They say it circumvents court procedures for weighing whether sensitive, classifiedor FISA evidence must be disclosed to a defendant.Oversight NSA: Congressional leaders and intelligence committee members are briefed on the NSA'sclassified programs.

    The Foreign Intelligence Surveillance Court reviews and approves warrantsfor domestic eavesdropping.SOD: DEA officials who oversee the unit say the information sent to law enforcementauthorities was obtained through subpoena, court order and other legal means.

    A DEA spokesmansaid members of Congress "have been briefed over the years about SOD programs and successes." This includes a 2011 letter to the Senate describing the DICE database. But the spokesman saidhe didn't know whether lawmakers have been briefed on how tips are being used in domestic criminal cases.

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    Comments
         
    by: John Hansen from: Chicago
    August 05, 2013 3:47 PM
    This is a fundamental subversion of justice and denial of due process. What more needs to be said?

    by: Larry from: Texas
    August 05, 2013 3:38 PM
    Great story .... but the number of typos and run together words is very unprofessional!

    by: wavettore from: USA
    August 05, 2013 1:56 PM
    How could the classified information be protected for the safety of one Country and also made sure that the citizens of that same Country are not the target of that top secret, like in the 9/11 false flag attack for example? Should State secrets exist? If State secrets were to be eliminated only in a certain Country how could this Country then protect itself? For example, if the United States were to divulge every secret then how could they do it without the risk of remaining victims of their same disclosed secrets? Is it possible to balance the power between secret State Agencies and the right to know of every citizen?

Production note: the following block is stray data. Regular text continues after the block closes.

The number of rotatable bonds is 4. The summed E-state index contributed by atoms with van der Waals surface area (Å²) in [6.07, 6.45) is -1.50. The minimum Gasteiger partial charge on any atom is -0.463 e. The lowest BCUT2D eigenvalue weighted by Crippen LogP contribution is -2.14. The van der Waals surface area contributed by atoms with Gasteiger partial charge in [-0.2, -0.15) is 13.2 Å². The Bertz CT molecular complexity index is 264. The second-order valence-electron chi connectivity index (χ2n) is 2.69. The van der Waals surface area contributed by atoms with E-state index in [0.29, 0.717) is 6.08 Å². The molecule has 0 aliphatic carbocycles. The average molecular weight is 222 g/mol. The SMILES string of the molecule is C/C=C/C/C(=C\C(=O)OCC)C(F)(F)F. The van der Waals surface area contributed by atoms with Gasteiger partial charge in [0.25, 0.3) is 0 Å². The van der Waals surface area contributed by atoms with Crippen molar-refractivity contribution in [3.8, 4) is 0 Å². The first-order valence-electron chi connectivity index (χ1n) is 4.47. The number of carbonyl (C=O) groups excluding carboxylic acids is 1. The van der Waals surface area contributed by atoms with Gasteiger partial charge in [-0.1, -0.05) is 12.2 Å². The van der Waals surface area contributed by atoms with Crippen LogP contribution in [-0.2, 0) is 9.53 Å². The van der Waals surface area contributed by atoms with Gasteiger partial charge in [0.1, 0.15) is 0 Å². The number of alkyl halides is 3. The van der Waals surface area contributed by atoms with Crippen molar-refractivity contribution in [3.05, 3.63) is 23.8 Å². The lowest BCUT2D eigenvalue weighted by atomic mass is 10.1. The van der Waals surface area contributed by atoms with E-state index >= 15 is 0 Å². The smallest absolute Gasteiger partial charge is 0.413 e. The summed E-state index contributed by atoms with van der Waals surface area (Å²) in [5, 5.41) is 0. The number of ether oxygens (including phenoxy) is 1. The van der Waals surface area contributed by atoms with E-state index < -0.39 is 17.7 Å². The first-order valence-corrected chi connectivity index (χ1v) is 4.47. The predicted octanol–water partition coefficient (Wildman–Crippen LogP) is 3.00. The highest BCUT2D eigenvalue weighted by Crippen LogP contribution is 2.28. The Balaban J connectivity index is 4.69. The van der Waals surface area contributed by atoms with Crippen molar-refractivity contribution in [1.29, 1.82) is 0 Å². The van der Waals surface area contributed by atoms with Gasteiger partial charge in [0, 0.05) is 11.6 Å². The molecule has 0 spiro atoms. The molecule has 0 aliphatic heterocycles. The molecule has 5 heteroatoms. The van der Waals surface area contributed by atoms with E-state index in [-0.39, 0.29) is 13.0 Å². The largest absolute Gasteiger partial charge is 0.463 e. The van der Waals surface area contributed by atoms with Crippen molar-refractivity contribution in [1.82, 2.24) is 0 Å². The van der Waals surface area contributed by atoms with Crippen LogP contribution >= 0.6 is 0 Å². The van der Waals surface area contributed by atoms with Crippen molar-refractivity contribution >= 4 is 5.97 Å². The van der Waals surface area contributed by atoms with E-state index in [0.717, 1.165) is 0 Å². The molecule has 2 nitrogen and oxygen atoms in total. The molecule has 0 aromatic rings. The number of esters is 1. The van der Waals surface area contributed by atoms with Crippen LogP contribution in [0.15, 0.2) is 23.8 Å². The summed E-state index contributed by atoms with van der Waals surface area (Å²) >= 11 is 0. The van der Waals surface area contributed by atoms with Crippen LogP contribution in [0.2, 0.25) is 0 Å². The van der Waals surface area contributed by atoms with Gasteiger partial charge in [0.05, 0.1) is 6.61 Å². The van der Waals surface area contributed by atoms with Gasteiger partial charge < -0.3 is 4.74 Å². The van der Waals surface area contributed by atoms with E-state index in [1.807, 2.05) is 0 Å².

Secret State Agencies have always been the stations to enroll new "initiated" and are still today the alcoves where the darkest ideas have been plotted in the name of a “Greater Good”. To accept that such relevant secrecy is reserved for only a few individuals is to also accept that non governmental secret societies will continue to flourish behind closed doors and to advance their agenda while they remain well hidden from the eye of the unaware citizen. Any head of secret service should never become president of a Country, like in the cases of Bush or Putin. To know everything about everyone is a weapon like no others and that is also the shortest course for a Democracy to be turned into a Dictatorship. The secret State Agencies will be those to pave the way for a New World Order. The current system of government seems to offer no other alternative.
    And from here is the need for a total renewal in the concept of government.